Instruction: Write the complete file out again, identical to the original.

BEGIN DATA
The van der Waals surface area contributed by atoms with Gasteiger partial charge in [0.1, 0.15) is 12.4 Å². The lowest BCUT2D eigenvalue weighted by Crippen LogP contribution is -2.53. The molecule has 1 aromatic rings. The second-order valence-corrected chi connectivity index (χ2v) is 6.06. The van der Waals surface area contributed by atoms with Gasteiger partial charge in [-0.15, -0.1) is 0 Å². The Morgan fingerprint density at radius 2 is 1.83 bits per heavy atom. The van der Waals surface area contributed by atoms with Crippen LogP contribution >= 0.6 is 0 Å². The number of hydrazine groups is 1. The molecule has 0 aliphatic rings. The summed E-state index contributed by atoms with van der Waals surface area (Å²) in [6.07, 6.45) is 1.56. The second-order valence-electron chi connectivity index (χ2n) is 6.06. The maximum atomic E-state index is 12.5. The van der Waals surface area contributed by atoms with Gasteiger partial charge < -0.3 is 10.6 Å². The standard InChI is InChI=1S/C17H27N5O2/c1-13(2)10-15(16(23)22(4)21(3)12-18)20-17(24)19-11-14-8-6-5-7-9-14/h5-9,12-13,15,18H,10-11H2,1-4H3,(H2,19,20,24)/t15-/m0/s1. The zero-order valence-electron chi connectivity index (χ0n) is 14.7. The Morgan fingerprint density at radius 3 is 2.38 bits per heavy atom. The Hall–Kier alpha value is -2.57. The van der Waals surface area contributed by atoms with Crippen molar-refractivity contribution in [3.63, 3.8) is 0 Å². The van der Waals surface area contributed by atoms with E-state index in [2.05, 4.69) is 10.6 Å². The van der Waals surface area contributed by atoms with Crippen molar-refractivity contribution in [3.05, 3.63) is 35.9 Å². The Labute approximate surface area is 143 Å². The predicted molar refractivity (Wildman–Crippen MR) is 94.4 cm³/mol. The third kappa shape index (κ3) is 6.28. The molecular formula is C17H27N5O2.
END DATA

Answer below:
The van der Waals surface area contributed by atoms with Gasteiger partial charge in [0.1, 0.15) is 12.4 Å². The lowest BCUT2D eigenvalue weighted by Crippen LogP contribution is -2.53. The molecule has 1 aromatic rings. The second-order valence-corrected chi connectivity index (χ2v) is 6.06. The van der Waals surface area contributed by atoms with Gasteiger partial charge in [-0.15, -0.1) is 0 Å². The Morgan fingerprint density at radius 2 is 1.83 bits per heavy atom. The van der Waals surface area contributed by atoms with Crippen LogP contribution >= 0.6 is 0 Å². The number of hydrazine groups is 1. The molecule has 0 aliphatic rings. The summed E-state index contributed by atoms with van der Waals surface area (Å²) in [6.07, 6.45) is 1.56. The second-order valence-electron chi connectivity index (χ2n) is 6.06. The maximum atomic E-state index is 12.5. The van der Waals surface area contributed by atoms with Gasteiger partial charge < -0.3 is 10.6 Å². The standard InChI is InChI=1S/C17H27N5O2/c1-13(2)10-15(16(23)22(4)21(3)12-18)20-17(24)19-11-14-8-6-5-7-9-14/h5-9,12-13,15,18H,10-11H2,1-4H3,(H2,19,20,24)/t15-/m0/s1. The zero-order valence-electron chi connectivity index (χ0n) is 14.7. The Morgan fingerprint density at radius 3 is 2.38 bits per heavy atom. The Hall–Kier alpha value is -2.57. The van der Waals surface area contributed by atoms with Crippen molar-refractivity contribution in [3.63, 3.8) is 0 Å². The van der Waals surface area contributed by atoms with E-state index in [2.05, 4.69) is 10.6 Å². The van der Waals surface area contributed by atoms with Crippen molar-refractivity contribution in [3.05, 3.63) is 35.9 Å². The Labute approximate surface area is 143 Å². The predicted molar refractivity (Wildman–Crippen MR) is 94.4 cm³/mol. The third kappa shape index (κ3) is 6.28. The molecular formula is C17H27N5O2.